After a two-year period where frenzied demand meant home buyers needed little motivation to reach purchasing decisions, incentives began to return to the housing market in spring 2022. As interest rates began to rise and home prices continued to appreciate, prospective home buyers became less willing and able to purchase homes, causing many builders to increase incentive offerings to mitigate market hesitation.
The percentage of builders increasing incentive offerings has grown steadily since April 2022, when 16% of builders reported they increased incentive offerings on a month-over-month basis, according to Zonda data. During Zonda’s most recent Housing Market Update, chief economist Ali Wolf reported that three-quarters of builders increased incentive offerings in August. Top incentive offerings from builders include mortgage rate buydowns, extended rate locks, options and upgrades, and closing costs.
As mortgage rates have continued to climb, Caitlyn Lai-Valenti, vice president of sales and marketing in Southern California for Brookfield Residential Properties, says special financing has gained more strength as an effective incentive for buyers to purchase. For Landsea Homes, chief operating officer Mike Forsum says efforts to remove uncertainty for buyers related to mortgage rates are resonating with customers.
“We have positioned ourselves with Landsea Mortgage to lock in a long-term rate for our homeowners to simplify the guessing game we are currently seeing with interest rates,” Forsum says. “Our extended rate-lock program allows buyers to lock in their interest rate before the ink dries on the contract, making what may seem unpredictable predictable.”
According to Freddie Mac, the 30-year fixed-rate mortgage averaged 6.94% for the week of Oct. 20, an increase of more than 380 basis points on a year-over-year basis. Lai-Valenti says the interest rate doubling on a year-over-year basis translates to an approximately $1,000 per month increase in payment for shoppers, making financing assistance more appealing for prospective buyers.
“The continued rate increases have shifted conversations with prospects. Buyers are very aware of rates, which are always in the news,” Lai-Valenti says. “We offer pricing transparency so there is no mystery about it. However, the sales teams are skilled in educating buyers on the impacts of an interest rate buydown versus a price adjustment. They are ambassadors at offering much more flexible and impactful alternatives than simply turning to price reductions as the solution.”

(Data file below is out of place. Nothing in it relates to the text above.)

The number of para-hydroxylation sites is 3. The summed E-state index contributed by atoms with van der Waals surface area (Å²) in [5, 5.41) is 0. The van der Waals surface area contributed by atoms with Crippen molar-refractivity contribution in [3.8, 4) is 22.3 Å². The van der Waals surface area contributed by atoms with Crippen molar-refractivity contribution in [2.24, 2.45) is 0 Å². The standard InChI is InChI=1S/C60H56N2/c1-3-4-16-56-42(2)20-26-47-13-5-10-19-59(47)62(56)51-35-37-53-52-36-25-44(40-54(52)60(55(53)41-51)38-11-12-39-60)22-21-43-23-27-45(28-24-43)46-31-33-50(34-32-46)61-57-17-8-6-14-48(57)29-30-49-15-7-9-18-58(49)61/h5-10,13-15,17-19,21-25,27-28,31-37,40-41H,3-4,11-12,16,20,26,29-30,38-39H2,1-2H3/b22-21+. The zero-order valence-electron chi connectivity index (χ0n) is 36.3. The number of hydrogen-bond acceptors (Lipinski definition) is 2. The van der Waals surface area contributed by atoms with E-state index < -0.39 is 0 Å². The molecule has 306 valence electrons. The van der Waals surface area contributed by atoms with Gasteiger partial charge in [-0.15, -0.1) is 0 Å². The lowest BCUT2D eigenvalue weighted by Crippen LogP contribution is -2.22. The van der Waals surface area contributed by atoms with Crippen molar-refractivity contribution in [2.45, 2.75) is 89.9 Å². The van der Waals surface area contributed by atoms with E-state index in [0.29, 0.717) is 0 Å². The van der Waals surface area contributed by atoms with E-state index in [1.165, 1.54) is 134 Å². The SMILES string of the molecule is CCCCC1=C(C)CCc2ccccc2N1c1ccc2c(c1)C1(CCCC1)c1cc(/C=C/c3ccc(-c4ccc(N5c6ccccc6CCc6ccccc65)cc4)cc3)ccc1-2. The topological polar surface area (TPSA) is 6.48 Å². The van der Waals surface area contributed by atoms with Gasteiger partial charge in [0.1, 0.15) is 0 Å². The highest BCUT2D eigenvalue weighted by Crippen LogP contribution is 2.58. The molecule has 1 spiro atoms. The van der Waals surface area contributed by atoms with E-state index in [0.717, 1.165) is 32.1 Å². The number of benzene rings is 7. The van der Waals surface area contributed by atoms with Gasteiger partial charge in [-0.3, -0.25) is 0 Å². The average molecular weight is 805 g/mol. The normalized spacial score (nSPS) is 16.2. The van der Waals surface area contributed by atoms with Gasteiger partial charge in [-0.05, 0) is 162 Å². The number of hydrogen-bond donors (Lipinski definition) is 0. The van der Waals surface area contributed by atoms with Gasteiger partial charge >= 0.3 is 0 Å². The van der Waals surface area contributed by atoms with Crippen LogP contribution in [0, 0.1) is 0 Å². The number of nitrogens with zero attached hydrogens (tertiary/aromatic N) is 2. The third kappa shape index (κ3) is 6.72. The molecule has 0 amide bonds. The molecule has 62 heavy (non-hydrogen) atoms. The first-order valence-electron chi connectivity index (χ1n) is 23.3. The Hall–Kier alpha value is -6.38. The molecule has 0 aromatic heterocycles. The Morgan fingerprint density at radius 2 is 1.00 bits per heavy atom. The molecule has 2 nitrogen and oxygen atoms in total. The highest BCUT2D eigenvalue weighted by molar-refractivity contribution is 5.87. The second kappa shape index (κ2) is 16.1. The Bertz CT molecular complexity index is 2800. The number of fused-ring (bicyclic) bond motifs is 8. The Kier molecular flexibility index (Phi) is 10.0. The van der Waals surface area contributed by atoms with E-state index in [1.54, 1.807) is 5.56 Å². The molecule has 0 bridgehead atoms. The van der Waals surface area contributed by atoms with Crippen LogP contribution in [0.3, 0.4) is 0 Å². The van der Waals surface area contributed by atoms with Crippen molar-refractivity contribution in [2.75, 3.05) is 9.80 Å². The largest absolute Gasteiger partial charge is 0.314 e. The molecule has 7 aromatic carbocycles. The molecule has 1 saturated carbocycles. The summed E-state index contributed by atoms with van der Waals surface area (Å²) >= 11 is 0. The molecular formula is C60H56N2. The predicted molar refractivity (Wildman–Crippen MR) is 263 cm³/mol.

Rate buydowns have become a popular incentive as mortgage rates have continued to rise in the latter half of 2022. Mike Sander, Dallas division president of HistoryMaker Homes, says the builder, like many others, moved incentive dollars into closing costs to help buy rates down to a more manageable range for home buyers. The HistoryMaker and Brookfield Residential teams, instead of highlighting price cuts, are taking time to help prospective buyers understand all the impacts of payments to find the best option for each situation.
“If payment is the biggest driver of [the home buyer’s] purchase decision, then using incentive dollars toward rate buydowns makes more sense to that customer,” Sander says. “But, if they’re willing to take more risk and say in the future rates will be lower than they are today, then they are looking for a price reduction in lieu of a rate buydown.”
Forsum says Landsea Homes has remained flexible in its incentive offerings, cognizant of confusion among buyers and overall uncertainty in the housing market. He says finding the best fit for incentive dollars for each buyer’s circumstance remains a paramount issue for Landsea.
“As with many other home builders, we have adapted to what the market is demanding. With rising interest rates, there was a big push to offer 2-1 buydowns,” says Forsum. “However, as the market remains unpredictable and rates constantly change, we have to be flexible and responsible.”
The rapid increase and persistence of high mortgage rates have exacerbated existing affordability challenges for potential home buyers, particularly first-time buyers. For first-time buyers, Sander says, education is particularly important to help customers understand how monthly payments can be impacted by different rates.